By Jonathan Munro
How many people do you know who don’t have a mobile phone? Probably a handful — if that. We are shockingly reliant on them, and we carry them with us virtually everywhere. Within the next few years, most will be camera capable.
If you’re asking whether that’s good or bad, you’re on the wrong question. It’s happening, and we need to embrace it.
First, let’s get the language right.
"Citizen journalist" is a dangerous phrase and people in our industry use it every day. They shouldn’t.
Mr Bloggs witnessing and filming an event is not a journalist. He doesn’t check facts, find context, and look for second sources. He’s more valuable than an eyewitness, who gets things wrong — passengers at Stockwell said Jean Charles de Menezes vaulted the barriers in his padded jacket, for example. They had allowed their brains to absorb chatter and overwrite their own memory.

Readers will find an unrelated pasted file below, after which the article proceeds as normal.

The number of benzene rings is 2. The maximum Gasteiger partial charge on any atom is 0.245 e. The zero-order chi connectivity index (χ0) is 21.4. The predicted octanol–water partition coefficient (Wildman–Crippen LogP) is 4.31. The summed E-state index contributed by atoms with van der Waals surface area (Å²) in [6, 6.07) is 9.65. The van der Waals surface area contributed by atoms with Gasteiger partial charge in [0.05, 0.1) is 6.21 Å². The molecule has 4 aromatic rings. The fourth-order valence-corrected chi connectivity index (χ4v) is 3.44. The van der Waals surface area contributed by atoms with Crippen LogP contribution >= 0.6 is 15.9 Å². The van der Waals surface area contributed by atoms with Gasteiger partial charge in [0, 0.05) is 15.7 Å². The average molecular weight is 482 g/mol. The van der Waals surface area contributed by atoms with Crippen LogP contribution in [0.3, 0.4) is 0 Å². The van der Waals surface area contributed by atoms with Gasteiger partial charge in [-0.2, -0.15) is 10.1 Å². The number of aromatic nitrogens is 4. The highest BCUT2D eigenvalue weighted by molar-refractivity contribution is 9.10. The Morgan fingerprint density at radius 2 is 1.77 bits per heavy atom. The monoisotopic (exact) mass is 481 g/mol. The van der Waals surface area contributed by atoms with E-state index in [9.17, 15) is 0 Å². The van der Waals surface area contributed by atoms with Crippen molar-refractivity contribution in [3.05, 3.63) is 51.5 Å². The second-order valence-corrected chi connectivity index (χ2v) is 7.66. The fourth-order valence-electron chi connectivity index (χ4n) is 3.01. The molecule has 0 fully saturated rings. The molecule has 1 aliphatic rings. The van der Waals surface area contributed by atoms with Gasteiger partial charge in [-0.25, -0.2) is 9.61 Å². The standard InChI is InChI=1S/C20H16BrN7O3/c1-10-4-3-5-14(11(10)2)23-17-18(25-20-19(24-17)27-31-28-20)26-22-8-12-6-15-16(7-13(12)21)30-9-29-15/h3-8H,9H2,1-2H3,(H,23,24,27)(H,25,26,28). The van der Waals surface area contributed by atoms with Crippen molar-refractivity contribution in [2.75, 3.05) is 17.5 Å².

Mr Bloggs with his cameraphone can’t do that. So I call him a "video witness".
Better than an eyewitness, but miles away from being a journalist.
What if Mr Bloggs goes to an event just so he can film it, maybe thinking of his fee from a hungry broadcaster? Worse — what if he gets hurt there? You can see the responsibility claims pouring in. Or he offers up footage of a riot or protest, which, unknown to you, he sparked in the first place. All difficult areas.
As a starting point, we at ITV News will ask for pictures after an event, but not in advance. Culturally, we may all become more proactive, but at this very early stage being reactive feels better.
And it is an early stage. All sorts of issues will hit us, and it’ll be rare to have a big breaking story without someone capturing it on their mobile. But we, as an industry, are good at change — and as our audiences increasingly use phones to watch their news as well as gather it — they’re changing too.
Jonathan Munro is deputy editor of ITV News.